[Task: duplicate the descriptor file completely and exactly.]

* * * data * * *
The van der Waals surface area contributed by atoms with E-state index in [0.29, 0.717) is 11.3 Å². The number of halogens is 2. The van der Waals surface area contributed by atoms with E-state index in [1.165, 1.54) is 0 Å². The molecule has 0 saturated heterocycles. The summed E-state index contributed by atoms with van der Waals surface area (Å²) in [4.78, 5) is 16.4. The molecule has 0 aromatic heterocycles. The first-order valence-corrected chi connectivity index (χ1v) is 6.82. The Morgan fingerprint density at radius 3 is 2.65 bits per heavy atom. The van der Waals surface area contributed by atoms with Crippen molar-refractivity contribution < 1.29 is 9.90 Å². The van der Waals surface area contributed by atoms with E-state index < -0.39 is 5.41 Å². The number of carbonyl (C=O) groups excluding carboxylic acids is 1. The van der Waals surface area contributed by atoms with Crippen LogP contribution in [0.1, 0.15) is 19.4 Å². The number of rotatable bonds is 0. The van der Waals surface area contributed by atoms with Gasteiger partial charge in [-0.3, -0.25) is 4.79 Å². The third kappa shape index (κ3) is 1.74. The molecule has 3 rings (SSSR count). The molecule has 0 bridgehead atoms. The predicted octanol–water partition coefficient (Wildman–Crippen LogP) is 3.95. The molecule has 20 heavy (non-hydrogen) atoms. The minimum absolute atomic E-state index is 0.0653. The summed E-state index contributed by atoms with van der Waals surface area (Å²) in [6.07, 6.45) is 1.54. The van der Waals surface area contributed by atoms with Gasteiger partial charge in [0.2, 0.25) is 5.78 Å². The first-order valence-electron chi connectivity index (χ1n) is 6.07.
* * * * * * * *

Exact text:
The van der Waals surface area contributed by atoms with E-state index in [0.29, 0.717) is 11.3 Å². The number of halogens is 2. The van der Waals surface area contributed by atoms with E-state index in [1.165, 1.54) is 0 Å². The molecule has 0 saturated heterocycles. The summed E-state index contributed by atoms with van der Waals surface area (Å²) in [4.78, 5) is 16.4. The molecule has 0 aromatic heterocycles. The first-order valence-corrected chi connectivity index (χ1v) is 6.82. The Morgan fingerprint density at radius 3 is 2.65 bits per heavy atom. The van der Waals surface area contributed by atoms with Crippen molar-refractivity contribution < 1.29 is 9.90 Å². The van der Waals surface area contributed by atoms with E-state index < -0.39 is 5.41 Å². The number of carbonyl (C=O) groups excluding carboxylic acids is 1. The van der Waals surface area contributed by atoms with Crippen LogP contribution in [0.1, 0.15) is 19.4 Å². The number of rotatable bonds is 0. The van der Waals surface area contributed by atoms with Gasteiger partial charge in [-0.3, -0.25) is 4.79 Å². The third kappa shape index (κ3) is 1.74. The molecule has 3 rings (SSSR count). The molecule has 0 bridgehead atoms. The predicted octanol–water partition coefficient (Wildman–Crippen LogP) is 3.95. The molecule has 20 heavy (non-hydrogen) atoms. The minimum absolute atomic E-state index is 0.0653. The summed E-state index contributed by atoms with van der Waals surface area (Å²) in [6.07, 6.45) is 1.54. The van der Waals surface area contributed by atoms with Gasteiger partial charge in [0.2, 0.25) is 5.78 Å². The first-order valence-electron chi connectivity index (χ1n) is 6.07.